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Remodeling Your Bathroom: What to Do If Something Goes Wrong

04-11-2018

Photo credit: Pexels License on CC0

Are you looking to become one of thousands of homeowners who, each year, makes the decision to have their bathrooms remodeled? If so, are you also planning on doing that remodeling yourself? While there are a number of advantages to do it yourself bathroom remodeling, there are also a number of disadvantages. One of those disadvantages is the possibility of something going wrong. No matter how much or how little home improvement experience you have, there is always a chance that something could go wrong with your bathroom remodeling project. The good news is that there is almost always a way to fix it.

When it comes to something going wrong and bathroom remodeling projects, you will find that one of the most common problems is that of an injury. Each year, thousands of Americans injure themselves while remodeling their bathrooms. Many times, the injuries are only minor, but other times they can be quite severe. If you do injury yourself, it is important that you get your injury taken care of, whether you need to quickly bandage up a scrape or seek medical assistance. Even if you would rather stay and finish up your bathroom remodeling project, you are advised to seek medical assistance if you need to. Deep, untreated cuts can not only result in the loss of blood, but they can also result in infections. Getting sick isn’t worth a few extra hours of work.

Although bathroom remodeling injuries are quite common, there is something unexpected that occurs even more often. That is a mistake. A large number of Americans, as previously mentioned, make the decision to do their own bathroom remodeling. While many of these individuals do have some prior home improvement experience, not all do. Even if you have home improvement experience, there is always a chance that you could make a remodeling mistake, but the changes are slimmer with prior experience; therefore, it may be a good idea to sign up for a bathroom remodeling class, before you start working.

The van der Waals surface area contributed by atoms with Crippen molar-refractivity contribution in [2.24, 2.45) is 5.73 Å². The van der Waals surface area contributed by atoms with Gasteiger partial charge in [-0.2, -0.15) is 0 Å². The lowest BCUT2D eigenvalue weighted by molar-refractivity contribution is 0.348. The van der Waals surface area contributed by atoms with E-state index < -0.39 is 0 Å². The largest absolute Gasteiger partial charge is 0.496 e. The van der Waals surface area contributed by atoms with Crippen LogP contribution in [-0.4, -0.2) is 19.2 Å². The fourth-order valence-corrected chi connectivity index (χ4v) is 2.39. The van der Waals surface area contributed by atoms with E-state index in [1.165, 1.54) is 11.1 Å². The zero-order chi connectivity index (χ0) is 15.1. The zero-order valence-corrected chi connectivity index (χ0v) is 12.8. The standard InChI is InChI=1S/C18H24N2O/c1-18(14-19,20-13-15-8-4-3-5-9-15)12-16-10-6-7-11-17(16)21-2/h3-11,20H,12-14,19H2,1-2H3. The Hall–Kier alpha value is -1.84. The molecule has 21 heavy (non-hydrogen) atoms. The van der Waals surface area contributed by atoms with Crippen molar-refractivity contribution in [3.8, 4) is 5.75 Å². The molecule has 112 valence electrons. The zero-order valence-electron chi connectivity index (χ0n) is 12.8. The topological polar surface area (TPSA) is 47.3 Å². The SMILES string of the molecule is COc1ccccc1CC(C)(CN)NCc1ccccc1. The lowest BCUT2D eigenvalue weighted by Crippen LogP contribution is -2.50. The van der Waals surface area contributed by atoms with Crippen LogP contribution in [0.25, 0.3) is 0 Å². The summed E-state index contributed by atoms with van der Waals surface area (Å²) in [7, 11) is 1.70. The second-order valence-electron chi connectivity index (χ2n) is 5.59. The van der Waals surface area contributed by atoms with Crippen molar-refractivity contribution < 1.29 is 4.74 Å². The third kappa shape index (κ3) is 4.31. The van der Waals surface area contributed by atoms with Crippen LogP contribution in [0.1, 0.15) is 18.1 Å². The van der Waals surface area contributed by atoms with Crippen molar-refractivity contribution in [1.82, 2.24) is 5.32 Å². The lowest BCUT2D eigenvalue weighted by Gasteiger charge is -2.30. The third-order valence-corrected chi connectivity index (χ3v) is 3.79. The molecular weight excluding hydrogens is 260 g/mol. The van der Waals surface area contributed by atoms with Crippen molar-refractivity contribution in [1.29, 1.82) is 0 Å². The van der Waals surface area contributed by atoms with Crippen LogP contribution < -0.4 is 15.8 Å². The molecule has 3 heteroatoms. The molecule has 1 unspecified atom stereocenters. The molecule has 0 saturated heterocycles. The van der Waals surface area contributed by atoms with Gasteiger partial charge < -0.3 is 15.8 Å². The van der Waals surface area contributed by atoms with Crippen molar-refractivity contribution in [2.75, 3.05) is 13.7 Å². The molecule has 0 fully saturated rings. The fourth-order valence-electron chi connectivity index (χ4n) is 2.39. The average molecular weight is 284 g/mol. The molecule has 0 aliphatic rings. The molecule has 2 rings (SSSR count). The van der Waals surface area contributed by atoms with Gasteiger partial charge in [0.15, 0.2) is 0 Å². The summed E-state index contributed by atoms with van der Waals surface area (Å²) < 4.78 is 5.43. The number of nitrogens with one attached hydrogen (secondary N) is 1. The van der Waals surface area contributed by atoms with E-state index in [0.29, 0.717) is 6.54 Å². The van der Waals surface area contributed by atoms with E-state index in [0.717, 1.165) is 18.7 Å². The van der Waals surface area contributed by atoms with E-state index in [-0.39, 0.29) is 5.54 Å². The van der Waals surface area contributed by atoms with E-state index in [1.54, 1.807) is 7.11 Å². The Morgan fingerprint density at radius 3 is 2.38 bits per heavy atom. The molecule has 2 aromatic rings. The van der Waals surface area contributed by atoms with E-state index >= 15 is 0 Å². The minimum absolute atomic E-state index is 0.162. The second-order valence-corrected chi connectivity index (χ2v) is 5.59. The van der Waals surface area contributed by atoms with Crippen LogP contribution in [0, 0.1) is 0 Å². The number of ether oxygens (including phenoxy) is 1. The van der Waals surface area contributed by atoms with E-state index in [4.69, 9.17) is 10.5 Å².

Even if you have all of the home improvement experience in the world, there is still a chance that you could make a mistake. Most of the time, you will find that this mistake is not the end of the world. Whether you simply used the wrong paint, spilled a small amount of paint on your new bathroom floor, or accidentally cut a floor tile too small, there is always a solution to your problem. The reason why many simple bathroom remodeling mistakes get so blown out of proportion is because many do not take a second to sit back and think about their mistake. If you do this, it will be easier to come up with a solution to your problem, no matter how large or small that problem or mistake be.

Although there is a good chance that you could return to your bathroom remodeling project after a mistake as been made or even after you sustained an injury, you may not necessarily want to. It is not uncommon for many do it yourself bathroom remodelers to realize, after they already started, that they are in way over their heads. The good news is that you should, almost always, be able to seek professional assistance. Many professional contractors are able to not only start a remodeling project, but they can also finish one that you may have already started. Therefore, if you find yourself in over your head, which is quite common; you may want to call upon one of your local contractors or bathroom remodeling experts.